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Free movement to continue for up to four years after Brexit - reports

Free movement to continue for up to four years after Brexit - reports
2 min read

Cabinet ministers have conceded that the free movement of EU citizens into the UK will continue for up to four years after Britain quits the EU, according to a report.


Theresa May is expected to make the offer to EU citizens as part of a transition deal which would allow British business to avoid a “cliff edge” after leaving the bloc in March 2019.

The uncertainty has been recognised as a source of frustration for UK businesses, with a senior cabinet official telling The Guardian: “If you ask business when they want to see it agreed, they’d say tomorrow.”

They added that such a deal could last between two and four years and is expected to involve continued free movement of people.

Ministers have been at loggerheads for months over the possibility of an extensive transition period, with Chancellor Philip Hammond pushing for a more gradual withdrawal until a free-trade deal is agreed.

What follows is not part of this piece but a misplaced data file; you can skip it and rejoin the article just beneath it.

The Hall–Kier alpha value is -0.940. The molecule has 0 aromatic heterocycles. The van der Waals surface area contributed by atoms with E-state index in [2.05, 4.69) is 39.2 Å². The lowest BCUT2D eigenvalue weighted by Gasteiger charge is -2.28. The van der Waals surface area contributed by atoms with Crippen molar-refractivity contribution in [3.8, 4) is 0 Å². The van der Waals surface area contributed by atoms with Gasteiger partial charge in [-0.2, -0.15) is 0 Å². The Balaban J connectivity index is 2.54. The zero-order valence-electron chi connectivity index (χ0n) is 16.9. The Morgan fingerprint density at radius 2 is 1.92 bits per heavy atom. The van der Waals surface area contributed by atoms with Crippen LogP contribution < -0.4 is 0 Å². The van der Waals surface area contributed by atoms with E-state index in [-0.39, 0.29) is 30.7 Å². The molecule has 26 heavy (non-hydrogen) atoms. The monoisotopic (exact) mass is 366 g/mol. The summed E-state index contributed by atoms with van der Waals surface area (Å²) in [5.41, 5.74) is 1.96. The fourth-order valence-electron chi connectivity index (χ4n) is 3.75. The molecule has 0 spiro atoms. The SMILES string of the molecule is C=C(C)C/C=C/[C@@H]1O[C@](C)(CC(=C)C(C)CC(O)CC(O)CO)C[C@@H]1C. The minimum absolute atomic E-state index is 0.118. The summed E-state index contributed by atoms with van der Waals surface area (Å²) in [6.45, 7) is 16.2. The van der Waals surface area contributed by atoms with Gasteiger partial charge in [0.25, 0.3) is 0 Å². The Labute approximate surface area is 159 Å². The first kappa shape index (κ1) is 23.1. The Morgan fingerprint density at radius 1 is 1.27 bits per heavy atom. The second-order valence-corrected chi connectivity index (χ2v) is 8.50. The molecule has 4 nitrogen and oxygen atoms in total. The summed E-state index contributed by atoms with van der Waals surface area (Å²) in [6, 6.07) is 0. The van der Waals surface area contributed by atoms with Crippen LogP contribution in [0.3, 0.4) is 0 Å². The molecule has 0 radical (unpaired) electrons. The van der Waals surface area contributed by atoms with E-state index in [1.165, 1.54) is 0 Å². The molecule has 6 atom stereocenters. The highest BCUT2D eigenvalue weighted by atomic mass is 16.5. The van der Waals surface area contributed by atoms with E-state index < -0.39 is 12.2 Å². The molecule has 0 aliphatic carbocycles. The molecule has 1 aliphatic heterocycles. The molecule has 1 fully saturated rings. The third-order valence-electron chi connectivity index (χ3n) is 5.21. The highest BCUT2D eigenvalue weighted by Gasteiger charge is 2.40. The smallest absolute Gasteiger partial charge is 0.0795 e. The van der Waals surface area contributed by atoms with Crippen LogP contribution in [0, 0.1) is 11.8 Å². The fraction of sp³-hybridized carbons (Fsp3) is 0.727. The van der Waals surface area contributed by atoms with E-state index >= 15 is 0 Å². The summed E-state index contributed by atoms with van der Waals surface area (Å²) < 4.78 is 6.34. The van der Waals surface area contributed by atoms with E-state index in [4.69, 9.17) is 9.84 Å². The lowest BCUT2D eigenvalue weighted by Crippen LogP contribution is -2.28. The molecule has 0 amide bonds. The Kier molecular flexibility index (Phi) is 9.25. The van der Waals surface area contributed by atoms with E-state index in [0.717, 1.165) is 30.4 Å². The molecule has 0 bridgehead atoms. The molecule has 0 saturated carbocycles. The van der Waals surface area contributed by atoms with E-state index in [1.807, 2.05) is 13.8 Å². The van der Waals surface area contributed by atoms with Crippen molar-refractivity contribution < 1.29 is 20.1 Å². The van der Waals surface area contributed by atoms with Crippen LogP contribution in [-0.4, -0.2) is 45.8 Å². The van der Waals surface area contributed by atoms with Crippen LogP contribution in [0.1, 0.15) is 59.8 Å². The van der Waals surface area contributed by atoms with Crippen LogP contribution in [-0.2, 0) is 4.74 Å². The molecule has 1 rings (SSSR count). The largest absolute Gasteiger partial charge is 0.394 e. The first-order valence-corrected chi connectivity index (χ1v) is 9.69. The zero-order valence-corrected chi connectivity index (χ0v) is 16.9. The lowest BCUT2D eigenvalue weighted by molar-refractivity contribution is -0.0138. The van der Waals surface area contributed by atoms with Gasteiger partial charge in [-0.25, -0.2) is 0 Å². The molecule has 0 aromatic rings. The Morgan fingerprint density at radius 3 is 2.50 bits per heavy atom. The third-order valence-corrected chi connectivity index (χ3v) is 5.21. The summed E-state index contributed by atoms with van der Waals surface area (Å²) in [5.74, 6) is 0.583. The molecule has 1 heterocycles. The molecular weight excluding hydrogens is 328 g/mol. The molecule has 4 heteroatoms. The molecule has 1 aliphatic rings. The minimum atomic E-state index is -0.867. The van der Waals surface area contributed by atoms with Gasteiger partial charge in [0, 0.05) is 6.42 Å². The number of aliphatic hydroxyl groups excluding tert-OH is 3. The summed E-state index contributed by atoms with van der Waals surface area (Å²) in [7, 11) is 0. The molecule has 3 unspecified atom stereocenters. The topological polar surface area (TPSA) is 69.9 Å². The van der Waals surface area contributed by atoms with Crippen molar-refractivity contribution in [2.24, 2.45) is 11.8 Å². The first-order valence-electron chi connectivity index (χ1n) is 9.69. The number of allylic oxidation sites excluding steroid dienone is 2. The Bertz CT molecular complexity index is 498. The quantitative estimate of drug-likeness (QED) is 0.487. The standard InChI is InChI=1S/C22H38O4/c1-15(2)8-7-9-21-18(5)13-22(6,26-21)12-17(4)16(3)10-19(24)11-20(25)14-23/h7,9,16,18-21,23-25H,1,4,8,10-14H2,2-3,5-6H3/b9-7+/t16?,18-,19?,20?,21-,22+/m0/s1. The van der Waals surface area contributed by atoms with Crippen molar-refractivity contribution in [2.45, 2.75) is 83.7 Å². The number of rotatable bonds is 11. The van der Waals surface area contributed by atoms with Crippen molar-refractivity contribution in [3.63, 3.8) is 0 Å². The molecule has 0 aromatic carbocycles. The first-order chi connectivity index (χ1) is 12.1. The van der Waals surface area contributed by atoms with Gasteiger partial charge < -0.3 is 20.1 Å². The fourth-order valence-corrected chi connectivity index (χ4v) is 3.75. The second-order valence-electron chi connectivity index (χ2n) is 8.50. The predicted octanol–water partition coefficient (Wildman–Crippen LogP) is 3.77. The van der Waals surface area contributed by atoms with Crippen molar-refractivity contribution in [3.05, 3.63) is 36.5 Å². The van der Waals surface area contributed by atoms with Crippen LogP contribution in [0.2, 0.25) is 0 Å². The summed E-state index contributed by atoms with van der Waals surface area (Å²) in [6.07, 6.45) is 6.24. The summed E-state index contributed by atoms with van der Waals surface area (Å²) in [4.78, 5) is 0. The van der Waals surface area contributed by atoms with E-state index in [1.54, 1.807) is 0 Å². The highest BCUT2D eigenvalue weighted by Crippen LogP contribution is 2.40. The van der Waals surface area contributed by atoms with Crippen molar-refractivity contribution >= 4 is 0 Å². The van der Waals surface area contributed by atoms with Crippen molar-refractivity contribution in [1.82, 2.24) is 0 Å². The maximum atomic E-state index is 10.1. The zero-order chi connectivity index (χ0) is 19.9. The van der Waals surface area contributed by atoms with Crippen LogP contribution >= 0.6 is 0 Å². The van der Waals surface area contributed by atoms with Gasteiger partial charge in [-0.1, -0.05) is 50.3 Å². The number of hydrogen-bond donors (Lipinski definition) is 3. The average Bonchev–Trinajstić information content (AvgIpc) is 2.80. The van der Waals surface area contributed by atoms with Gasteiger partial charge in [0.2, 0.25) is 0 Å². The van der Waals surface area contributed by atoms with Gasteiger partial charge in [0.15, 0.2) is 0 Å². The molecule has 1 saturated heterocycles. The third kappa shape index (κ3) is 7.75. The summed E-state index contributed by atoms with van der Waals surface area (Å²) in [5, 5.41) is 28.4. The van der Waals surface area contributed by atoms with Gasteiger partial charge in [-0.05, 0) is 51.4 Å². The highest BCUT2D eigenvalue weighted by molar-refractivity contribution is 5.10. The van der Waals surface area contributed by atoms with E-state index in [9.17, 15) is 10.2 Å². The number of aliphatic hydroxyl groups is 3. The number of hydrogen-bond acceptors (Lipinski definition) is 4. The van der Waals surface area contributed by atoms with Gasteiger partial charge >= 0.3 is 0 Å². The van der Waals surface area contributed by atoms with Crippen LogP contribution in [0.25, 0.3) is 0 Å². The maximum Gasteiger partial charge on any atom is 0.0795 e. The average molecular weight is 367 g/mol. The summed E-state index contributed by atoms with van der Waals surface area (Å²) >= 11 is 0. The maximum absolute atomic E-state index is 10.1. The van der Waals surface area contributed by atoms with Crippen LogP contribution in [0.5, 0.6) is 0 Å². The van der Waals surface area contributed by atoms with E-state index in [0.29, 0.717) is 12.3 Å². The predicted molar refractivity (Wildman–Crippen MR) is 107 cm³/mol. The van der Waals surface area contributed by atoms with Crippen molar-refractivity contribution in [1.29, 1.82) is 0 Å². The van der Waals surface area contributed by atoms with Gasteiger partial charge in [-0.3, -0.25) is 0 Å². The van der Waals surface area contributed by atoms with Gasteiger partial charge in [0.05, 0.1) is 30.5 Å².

Meanwhile Mr Davis and Liam Fox had previously voiced their opposition to a prolonged exit. Mr Fox told the BBC yesterday however that he held no "ideological barrier" against a transitional phase.

The Times reports that a two-year transition phase is under consideration however, and that a new immigration system would be introduced after that period.

Mrs May met with business leaders in Downing Street yesterday, and a spokesman said: "On Brexit, the Prime Minister reiterated that the Government’s overarching goal is for a smooth, orderly exit culminating in a comprehensive free trade deal with the EU, with a period of implementation in order to avoid any cliff-edges.

Labour MP Wes Streeting said: "If it is true that the Cabinet now accept the need for a transitional period to avoid a cliff-edge Brexit, it is a welcome u-turn from Ministers and a big victory for the Chancellor.

"Realism rather than rhetoric must now drive the Government's approach to Brexit. If they are serious about doing what is best for our economy, then they should start exploring British membership of the single market and the customs union beyond a transition period."

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